Eighty-four families from throughout Minnesota are being honored as 2019 Farm Family of the Year by the University of Minnesota.
The farm families will be recognized in ceremonies beginning at 1:10 p.m., Thursday, Aug. 8, at the annual Minnesota Farmfest on the Gilfillan Estate near Redwood Falls. The event is in the Wick Buildings Farmfest Center on the estate grounds.
University of Minnesota President Joan Gabel will open the program in her first visit to Farmfest. She began her duties July 1.
The families were chosen, one per county, by local University of Minnesota Extension committees based on their demonstrated commitment to enhancing and supporting agriculture.
“The University of Minnesota takes pride in honoring these families. The farm families receiving this year's honors exemplify what makes Minnesota agriculture strong,” Extension Dean Bev Durgan said. “They bring innovation, science and hard work to farming. They care greatly about the land and animals and delivering quality products to consumers worldwide.”
A sampling of farmers and their contributions to agriculture follows. All the 2019 farm families are profiled at: https://z.umn.edu/farmfam19.
The Chmielewskis’ Stoney Brook Farms was purchased by Mark in 2006 from his mother, Shirley. Mark is chief executive officer of the 800-acre operation. Of that, 600 acres are in vegetable production, growing asparagus, snap peas, green beans, sweet corn, winter squash and several different types of pumpkins. The family also raises field corn and soybeans.
Mark and his wife, Pam, operate a vegetable stand in St. Cloud. They also create a corn maze and pumpkin patch for visitors in the fall and provide farm tours to area schools and day care centers.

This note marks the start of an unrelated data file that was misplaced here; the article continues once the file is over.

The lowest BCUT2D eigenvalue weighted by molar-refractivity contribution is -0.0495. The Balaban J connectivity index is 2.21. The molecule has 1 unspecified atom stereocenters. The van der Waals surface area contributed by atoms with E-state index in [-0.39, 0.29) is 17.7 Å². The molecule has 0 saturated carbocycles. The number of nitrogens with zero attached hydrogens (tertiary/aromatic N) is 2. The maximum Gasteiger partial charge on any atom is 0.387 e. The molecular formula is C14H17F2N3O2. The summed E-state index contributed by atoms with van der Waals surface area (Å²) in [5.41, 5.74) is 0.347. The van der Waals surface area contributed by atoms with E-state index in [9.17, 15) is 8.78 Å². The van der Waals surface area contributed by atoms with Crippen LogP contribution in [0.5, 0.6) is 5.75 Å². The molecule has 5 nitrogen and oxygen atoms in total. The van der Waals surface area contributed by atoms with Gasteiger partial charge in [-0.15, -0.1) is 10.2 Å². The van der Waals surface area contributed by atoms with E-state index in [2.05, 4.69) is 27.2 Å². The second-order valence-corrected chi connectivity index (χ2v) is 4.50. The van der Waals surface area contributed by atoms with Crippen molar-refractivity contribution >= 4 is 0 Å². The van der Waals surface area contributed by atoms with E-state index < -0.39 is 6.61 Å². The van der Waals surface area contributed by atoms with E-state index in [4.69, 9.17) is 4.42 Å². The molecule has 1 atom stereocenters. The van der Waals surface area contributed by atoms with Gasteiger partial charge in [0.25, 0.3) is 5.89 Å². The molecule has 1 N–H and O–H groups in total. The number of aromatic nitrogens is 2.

Mark runs the farm with his son, Brad. Brad’s wife, Ashley, helps with office work and plans and runs the corn maze. Pam handles office work and runs the vegetable stand and pumpkin patch.
Stoney Brook Farms was recognized as the 600th farm in the state to be certified by the Minnesota Ag Water Quality Certification Program. The family is involved with the farm to school effort and provides produce to area schools and day care centers. They also donate produce to Second Harvest Heartland and other charities and to area fundraising efforts.
The Lee farm has its roots in the 1940s; Jerry and Ruth Ann started farming by Dawson in 1974. Later they moved near Watson and continued to farm. Their son, Jason, joined the operation in 2009.
The Lees grow corn, soybeans, alfalfa and grass on about 1,150 acres. Jason, along with his wife, Autumn, and their children run a commercial cattle herd along with registered Herefords dating back to Jason’s grandfather’s original herd. The family has a commercial sheep flock and a flock of registered Katahdin Hair sheep. They raise Great Danes and care for a few farm cats, chickens and ducks.